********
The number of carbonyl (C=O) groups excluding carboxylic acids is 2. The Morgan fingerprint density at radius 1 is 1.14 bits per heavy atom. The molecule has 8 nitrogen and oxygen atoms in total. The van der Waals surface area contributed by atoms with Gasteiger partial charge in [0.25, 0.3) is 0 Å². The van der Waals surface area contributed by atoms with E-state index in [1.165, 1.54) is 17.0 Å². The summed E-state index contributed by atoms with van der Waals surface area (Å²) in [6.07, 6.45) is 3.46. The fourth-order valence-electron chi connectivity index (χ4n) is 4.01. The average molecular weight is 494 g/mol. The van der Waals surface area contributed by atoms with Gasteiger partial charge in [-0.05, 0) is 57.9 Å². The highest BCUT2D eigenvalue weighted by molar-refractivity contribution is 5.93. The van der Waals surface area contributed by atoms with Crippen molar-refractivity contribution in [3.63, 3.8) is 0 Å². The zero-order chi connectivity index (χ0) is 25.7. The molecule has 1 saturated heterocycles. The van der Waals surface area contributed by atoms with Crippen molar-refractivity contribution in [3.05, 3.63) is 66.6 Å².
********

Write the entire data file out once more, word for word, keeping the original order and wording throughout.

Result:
The number of carbonyl (C=O) groups excluding carboxylic acids is 2. The Morgan fingerprint density at radius 1 is 1.14 bits per heavy atom. The molecule has 8 nitrogen and oxygen atoms in total. The van der Waals surface area contributed by atoms with Gasteiger partial charge in [0.25, 0.3) is 0 Å². The van der Waals surface area contributed by atoms with E-state index in [1.165, 1.54) is 17.0 Å². The summed E-state index contributed by atoms with van der Waals surface area (Å²) in [6.07, 6.45) is 3.46. The fourth-order valence-electron chi connectivity index (χ4n) is 4.01. The average molecular weight is 494 g/mol. The van der Waals surface area contributed by atoms with Gasteiger partial charge in [-0.05, 0) is 57.9 Å². The highest BCUT2D eigenvalue weighted by molar-refractivity contribution is 5.93. The van der Waals surface area contributed by atoms with Crippen molar-refractivity contribution in [3.63, 3.8) is 0 Å². The zero-order chi connectivity index (χ0) is 25.7. The molecule has 1 saturated heterocycles. The van der Waals surface area contributed by atoms with Crippen molar-refractivity contribution in [3.05, 3.63) is 66.6 Å².